As a young boy, Henry played like any other child.  He fought great battles in open fields, he swam in ponds in the summer, he skated on the same ponds when winter came.  One summer day, as he was swimming with friends his own age, a group of boys a few years older came by.  They taunted the little boys, they threw rocks at them.  When they finally let them out of the water, let them dry and dress, they laughed at Henry’s clothes.  Although his family owned a store, Henry wore old clothes with patches for everyday play.  Why hasten the ruin of new clothes, his mother asked.  The older boys grabbed him, began tearing the patches from the worn knickers, leaving him in tatters.  He was left alone, sobbing.    

As young Henry grew, he took an interest in the store.  He liked the clink of money in the till, and he watched to be sure no one cheated or stole.  Money was money, after all.  If some neighborhood hoodlum pilfered an apple, that was a penny that wouldn’t be counted in the bank.  Honesty had a price, and Henry Potter was there to exact it.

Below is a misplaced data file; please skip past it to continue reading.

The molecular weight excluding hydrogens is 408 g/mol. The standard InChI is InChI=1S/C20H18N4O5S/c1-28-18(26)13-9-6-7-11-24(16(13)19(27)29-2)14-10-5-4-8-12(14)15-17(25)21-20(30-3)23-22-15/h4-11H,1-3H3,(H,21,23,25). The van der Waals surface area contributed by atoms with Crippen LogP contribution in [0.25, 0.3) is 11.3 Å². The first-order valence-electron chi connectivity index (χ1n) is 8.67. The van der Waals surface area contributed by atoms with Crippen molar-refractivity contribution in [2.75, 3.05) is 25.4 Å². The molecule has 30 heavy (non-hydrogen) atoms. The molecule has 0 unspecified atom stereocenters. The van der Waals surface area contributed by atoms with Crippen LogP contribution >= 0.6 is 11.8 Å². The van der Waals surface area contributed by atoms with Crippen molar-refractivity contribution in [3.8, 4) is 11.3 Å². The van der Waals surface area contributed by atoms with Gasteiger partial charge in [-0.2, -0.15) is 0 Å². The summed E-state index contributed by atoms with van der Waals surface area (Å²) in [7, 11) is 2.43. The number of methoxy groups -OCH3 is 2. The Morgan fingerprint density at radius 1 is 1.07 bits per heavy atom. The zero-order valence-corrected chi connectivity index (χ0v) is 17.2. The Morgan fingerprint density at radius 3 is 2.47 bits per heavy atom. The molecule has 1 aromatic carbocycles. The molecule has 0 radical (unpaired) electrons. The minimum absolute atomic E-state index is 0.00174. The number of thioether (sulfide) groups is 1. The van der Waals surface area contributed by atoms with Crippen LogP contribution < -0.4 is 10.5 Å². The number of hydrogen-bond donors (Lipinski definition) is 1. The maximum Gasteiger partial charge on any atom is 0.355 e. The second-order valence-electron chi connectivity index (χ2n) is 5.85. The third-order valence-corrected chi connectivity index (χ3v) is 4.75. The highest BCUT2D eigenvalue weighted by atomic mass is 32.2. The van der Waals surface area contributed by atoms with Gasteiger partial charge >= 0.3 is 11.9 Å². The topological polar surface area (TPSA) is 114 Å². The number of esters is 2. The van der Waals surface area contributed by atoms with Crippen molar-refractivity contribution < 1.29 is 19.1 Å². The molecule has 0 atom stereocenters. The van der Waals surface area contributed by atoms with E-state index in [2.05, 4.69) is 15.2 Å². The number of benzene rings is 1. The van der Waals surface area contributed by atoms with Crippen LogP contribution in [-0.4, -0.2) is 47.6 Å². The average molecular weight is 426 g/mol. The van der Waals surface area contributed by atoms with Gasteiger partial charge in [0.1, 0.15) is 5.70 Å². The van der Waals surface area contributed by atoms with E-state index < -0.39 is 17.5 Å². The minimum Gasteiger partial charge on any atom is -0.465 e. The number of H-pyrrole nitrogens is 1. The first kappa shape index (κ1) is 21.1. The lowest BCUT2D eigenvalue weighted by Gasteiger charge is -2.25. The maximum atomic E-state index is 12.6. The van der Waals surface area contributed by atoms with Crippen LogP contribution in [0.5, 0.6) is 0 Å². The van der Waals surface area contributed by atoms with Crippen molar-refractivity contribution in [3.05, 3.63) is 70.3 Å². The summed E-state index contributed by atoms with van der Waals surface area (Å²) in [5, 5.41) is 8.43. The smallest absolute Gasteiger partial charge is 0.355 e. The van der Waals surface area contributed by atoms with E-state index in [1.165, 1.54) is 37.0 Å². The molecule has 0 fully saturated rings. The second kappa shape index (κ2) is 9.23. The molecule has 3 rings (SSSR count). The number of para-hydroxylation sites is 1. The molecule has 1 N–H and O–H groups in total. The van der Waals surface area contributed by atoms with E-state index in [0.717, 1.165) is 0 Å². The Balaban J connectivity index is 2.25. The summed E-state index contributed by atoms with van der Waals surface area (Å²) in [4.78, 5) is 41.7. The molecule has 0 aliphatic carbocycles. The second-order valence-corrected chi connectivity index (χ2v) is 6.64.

“No real warning signs yet,” commented Woodrow.  “When does he start to go bad?”

Let’s see….right about here,” Clarence noted as he flashed forward in the story of Henry Potter.

Potter looked to be about 15 years old.  He was of medium build, peach fuzz on his cheeks.  Late one night, as his parents were sleeping, he decided to go downstairs and look over the books.  He always liked to study the accounts.  He was frequently annoyed that his father let so many people have credit.  He never hounded them to pay.  He had enough paying business to carry a few of the needy in the neighborhood.  But every cent that became a defaulted account was cash that wouldn’t be there for him.  Didn’t these people know that he was going without some of the things that he wanted in life, all because they were too indigent to pay?  If only they had paid their bills when he was younger, he would not have been humiliated by his poor appearance, by insults hurled at his parents for their bad business ability.  He started to believe the insults.  If they were a little harder, tougher, sharper, then they would have more business, bigger business, more money, more power.